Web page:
Last year, the global opening of luxury stores declined by 13%. However, various regions defied this trend as brands diversified their strategies and intensified their focus on locales boasting robust domestic fundamentals.

A recent report from international real estate advisor Savills reveals that activity in the Asia Pacific region experienced a notable surge, with a remarkable 31% increase in store openings year-on-year.

China maintained its dominant position, constituting 41% of all global luxury store openings. Nevertheless, despite its stronghold, weakened brand confidence amidst a challenging consumer landscape, coupled with a decrease in real estate prospects, resulted in a 12% reduction in new store expansions within the country. It’s worth noting, however, that this decline followed a notably robust 2022 period marked by a post-pandemic resurgence.

global luxury store- us market
Image Source Louis Vuitton

Savills further highlighted that Tokyo and Singapore collectively accounted for nearly half (40%) of the luxury store openings in the Asia Pacific region. This was facilitated by enhanced tourist expenditure, including the impact of a weaker yen in Tokyo’s case, alongside the relaxation of visa restrictions for Mainland Chinese tourists.

Interestingly, despite the challenges faced by the US luxury market last year, North America experienced a rise in new luxury store openings. New York led the surge, doubling its count to 12% compared to the previous year, while Los Angeles followed closely.

Moreover, there was increased activity observed across several affluent domestic cities and leisure resorts, including Atlanta, Dallas, Chicago, and Aspen, reflecting a broader trend of expansion in the region.

Savills noted that luxury store openings in Europe experienced a 17% decline, which they attributed more to limited availability across the continent’s prime luxury streets. This scarcity was a consequence of an 83% surge in openings in 2022, rather than a diminished appetite for expansion in the region.

The researchers delved into future market size and wealth, relative to the existing presence of luxury brands, aiming to identify cities that are currently underserved in terms of luxury offerings.

According to the report, cities like Tokyo, Seoul, New York, Paris, and London understandably boast the greatest brand presence in the luxury market. However, the researchers also highlighted several less “mature” global counterparts that present significant potential for growth.

The report emphasised China as a pivotal opportunity in spite of the short-term challenges confronting luxury expenditure in the region. The optimism stems from the country’s sheer size and escalating affluence. Particularly, it pointed out that several of China’s major cities, including Shenzhen, Hangzhou, and Wuhan, remain compelling prospects. These cities are relatively underserved in terms of luxury brand presence compared to more established markets like Shanghai and Beijing.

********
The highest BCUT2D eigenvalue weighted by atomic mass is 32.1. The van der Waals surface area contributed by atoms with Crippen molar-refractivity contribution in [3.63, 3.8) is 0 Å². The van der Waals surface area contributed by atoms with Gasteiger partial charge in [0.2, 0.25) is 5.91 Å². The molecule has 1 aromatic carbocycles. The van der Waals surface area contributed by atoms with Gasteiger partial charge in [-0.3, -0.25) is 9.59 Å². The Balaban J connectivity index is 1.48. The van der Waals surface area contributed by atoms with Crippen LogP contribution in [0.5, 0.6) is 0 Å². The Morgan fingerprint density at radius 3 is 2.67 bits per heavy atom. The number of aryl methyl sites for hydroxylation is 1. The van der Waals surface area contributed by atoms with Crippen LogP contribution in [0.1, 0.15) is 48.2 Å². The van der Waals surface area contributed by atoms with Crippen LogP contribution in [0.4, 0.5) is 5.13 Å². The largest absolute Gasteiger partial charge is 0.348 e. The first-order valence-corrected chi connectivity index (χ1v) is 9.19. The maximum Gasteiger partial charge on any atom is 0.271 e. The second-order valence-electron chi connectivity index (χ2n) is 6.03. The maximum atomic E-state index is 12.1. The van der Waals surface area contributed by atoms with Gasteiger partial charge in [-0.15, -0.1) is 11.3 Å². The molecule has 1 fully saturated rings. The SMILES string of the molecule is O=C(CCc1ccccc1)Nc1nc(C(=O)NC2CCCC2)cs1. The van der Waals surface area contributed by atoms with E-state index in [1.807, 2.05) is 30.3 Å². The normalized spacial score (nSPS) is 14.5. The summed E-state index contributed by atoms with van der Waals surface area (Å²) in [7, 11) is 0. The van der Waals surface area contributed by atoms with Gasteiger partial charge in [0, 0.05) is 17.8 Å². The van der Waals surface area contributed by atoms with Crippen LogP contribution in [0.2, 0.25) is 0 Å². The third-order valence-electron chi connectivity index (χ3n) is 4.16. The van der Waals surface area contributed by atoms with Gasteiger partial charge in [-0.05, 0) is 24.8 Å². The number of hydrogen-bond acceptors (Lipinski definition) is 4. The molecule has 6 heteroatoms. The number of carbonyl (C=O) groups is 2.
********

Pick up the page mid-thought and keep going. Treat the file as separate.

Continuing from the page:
China’s second and third-tier markets present lower costs, thereby offering luxury brands the potential for a quicker return on investment.

global luxury store- us market
Image Source Loewe

Among the notable markets distinguished by their size, escalating affluence, and relatively low representation of luxury brands are Mumbai, Delhi, Jakarta, Bangkok, and Dubai.

Anthony Selwyn, Co-Head of Global Retail at Savills, noted, “Luxury brands are being more strategic than ever in terms of the locations they are taking and their presence in particular markets.”

Marie Hickey, Director in Commercial Research at Savills, elaborated, “In the aftermath of the pandemic, we witnessed a significant surge in new store expansion, notably in China. Therefore, it’s unsurprising to see this pace slow down as markets begin to normalize. Weaker consumer confidence and expenditure in China, coupled with constraints in prime luxury locations across Europe, North America, and the Middle East, indicate that this deceleration in new store activity will likely persist into the early months of 2025.

However, this doesn’t imply a lack of interest in expanding and optimising real estate portfolios, particularly in emerging growth markets in Asia and the Middle East. Nevertheless, we anticipate that larger conglomerates with more established store portfolios will adopt a more discerning approach in their store expansion strategies”, she added.

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